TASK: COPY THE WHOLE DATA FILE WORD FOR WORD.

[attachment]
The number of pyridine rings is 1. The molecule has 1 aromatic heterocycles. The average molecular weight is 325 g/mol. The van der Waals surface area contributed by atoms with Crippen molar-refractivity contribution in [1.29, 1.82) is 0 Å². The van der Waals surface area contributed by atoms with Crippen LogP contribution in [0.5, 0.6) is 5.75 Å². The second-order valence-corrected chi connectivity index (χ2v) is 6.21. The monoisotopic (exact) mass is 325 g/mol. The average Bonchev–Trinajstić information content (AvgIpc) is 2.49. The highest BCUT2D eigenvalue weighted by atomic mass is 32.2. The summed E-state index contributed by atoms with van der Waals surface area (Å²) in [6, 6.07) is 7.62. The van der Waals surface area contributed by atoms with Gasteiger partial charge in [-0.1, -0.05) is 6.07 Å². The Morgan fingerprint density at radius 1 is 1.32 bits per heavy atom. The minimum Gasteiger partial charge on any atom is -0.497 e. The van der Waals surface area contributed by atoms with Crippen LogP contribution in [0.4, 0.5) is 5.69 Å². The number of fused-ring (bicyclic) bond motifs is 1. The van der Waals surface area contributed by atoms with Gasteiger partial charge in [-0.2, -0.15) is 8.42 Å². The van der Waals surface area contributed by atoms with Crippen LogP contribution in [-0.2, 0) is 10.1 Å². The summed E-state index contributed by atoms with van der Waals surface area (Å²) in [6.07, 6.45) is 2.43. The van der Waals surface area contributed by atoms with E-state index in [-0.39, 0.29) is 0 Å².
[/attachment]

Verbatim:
The number of pyridine rings is 1. The molecule has 1 aromatic heterocycles. The average molecular weight is 325 g/mol. The van der Waals surface area contributed by atoms with Crippen molar-refractivity contribution in [1.29, 1.82) is 0 Å². The van der Waals surface area contributed by atoms with Crippen LogP contribution in [0.5, 0.6) is 5.75 Å². The second-order valence-corrected chi connectivity index (χ2v) is 6.21. The monoisotopic (exact) mass is 325 g/mol. The average Bonchev–Trinajstić information content (AvgIpc) is 2.49. The highest BCUT2D eigenvalue weighted by atomic mass is 32.2. The summed E-state index contributed by atoms with van der Waals surface area (Å²) in [6, 6.07) is 7.62. The van der Waals surface area contributed by atoms with Gasteiger partial charge in [-0.1, -0.05) is 6.07 Å². The Morgan fingerprint density at radius 1 is 1.32 bits per heavy atom. The minimum Gasteiger partial charge on any atom is -0.497 e. The van der Waals surface area contributed by atoms with Crippen LogP contribution in [0.4, 0.5) is 5.69 Å². The number of fused-ring (bicyclic) bond motifs is 1. The van der Waals surface area contributed by atoms with Gasteiger partial charge in [-0.2, -0.15) is 8.42 Å². The van der Waals surface area contributed by atoms with Crippen LogP contribution in [-0.2, 0) is 10.1 Å². The summed E-state index contributed by atoms with van der Waals surface area (Å²) in [6.07, 6.45) is 2.43. The van der Waals surface area contributed by atoms with E-state index in [-0.39, 0.29) is 0 Å².